Primary immunodeficiencies (PID) are a group of relatively rare conditions that are of importance in clinical medicine. Global prevalence of PID is estimated to be a little less than 0.1% (1). In PID assessment, exploration of the complement system is of major importance (2-4). Laboratory complement analysis allows for a more precise differential diagnosis (and critical monitoring of complement-targeted therapy) (5). Besides playing vital roles in host defence, inappropriate complement activation causes inflammation (6).
The complement system can be activated by three different mechanisms. Besides the classical pathway, also the alternative pathway and the mannose-binding lectin pathway are able to activate the complement system (3, 7). In the clinical laboratory, these three pathways can be explored by assessing total haemolytic (or classical) complement activity (CH50), the alternative pathway activity (AP50) and mannose-binding lectin activity (MBL) (8-10).
Most complement proteins are known to be brittle structures, vulnerable to degradation (by in vitro activation). Therefore, it is generally recommended to cool blood samples for complement analysis as quick as possible to prevent complement factor degradation (11, 12). As analysis of the complement system is mainly carried out in specialised clinical reference laboratories, a well-controlled preanalytical phase is a prerequisite for obtaining reliable results. Whereas it is generally accepted that individual complement factors may degrade rapidly at room temperature, to our knowledge little is known on the preanalytical stability of current functional screening tests for the complement cascade (11-13).
In the present study we investigated the preanalytical phase of two basic complement system activity tests (CH50 and AP50) in order to generate insights in ex vivo complement degradation mechanisms that critically influence complement pathway activities. Next, we aimed to evaluate potential alternative sample types for complement activity testing in case ice-cooled serum is not available or not optimal (e.g. suspected cold activation of the complement pathway). Therefore, we assessed the influence of time, temperature and ethylenediaminetetraacetic acid (EDTA) on CH50 and AP50 test results.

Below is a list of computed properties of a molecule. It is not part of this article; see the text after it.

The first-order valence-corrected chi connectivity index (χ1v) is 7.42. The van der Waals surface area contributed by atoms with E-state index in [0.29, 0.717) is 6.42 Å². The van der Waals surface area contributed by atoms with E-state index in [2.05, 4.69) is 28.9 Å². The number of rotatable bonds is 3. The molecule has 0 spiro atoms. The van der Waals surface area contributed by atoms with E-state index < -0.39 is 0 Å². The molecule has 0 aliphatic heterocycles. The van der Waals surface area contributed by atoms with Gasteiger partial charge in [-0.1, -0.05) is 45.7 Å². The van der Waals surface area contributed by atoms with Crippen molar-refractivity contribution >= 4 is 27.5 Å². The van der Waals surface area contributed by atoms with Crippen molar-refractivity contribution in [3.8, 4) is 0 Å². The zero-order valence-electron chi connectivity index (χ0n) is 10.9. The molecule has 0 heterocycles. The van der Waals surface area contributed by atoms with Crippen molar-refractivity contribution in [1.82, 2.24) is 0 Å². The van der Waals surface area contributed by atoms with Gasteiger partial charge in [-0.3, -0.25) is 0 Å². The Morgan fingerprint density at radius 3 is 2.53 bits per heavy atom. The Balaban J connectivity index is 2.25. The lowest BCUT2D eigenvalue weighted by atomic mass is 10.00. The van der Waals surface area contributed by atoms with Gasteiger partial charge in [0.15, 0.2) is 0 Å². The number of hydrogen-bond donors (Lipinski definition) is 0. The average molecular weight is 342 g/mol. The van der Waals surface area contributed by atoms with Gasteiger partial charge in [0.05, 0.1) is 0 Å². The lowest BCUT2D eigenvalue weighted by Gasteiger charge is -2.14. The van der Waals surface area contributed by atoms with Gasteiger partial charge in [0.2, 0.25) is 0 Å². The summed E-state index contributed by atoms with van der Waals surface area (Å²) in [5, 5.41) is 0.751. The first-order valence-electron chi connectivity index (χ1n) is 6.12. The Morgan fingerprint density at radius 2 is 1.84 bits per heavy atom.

Materials and methods
Subjects, materials and study design
In order to determine CH50 and AP50 degradation kinetics during preanalytical sample processing (such as sample transportation from external sites), serum and dipotassium EDTA plasma from a single blood draw (BD Vacutainer, Erembodegem, Belgium) was allowed to stand for increasing periods of time on and off ice before freezing. Blood was drawn from five healthy volunteers (inclusion criteria: age 20-30 years, not pregnant, no clinical signs of infections during the last 2 weeks, no use of medication during the last 2 weeks, no history of auto-immune disorders nor immune deficiencies), and kept at room temperature (RT) for 30 minutes. Next, serum and EDTA plasma were separated by centrifugation (2000xg, 8 minutes, 22°C). One fraction of the serum was incubated on ice and another at room temperature, whereas the complete EDTA plasma sample was incubated at room temperature. Before complement analyses, aliquots were frozen at - 20°C on indicated time points relative to serum and plasma separation (0h, 6h, 1d, 2d, 4d and 7d). In an alternative approach, blood samples from two healthy volunteers were allowed to stand at RT and on ice for increasing periods of time (0h, 6h, 1d, 2d, 4d and 7d) before being centrifuged for serum and plasma separation and stored at - 20°C for later complement analyses. The study was approved by the Ghent University hospital Ethics Committee (registration number: EC2015/004) and informed consents signed by all participants.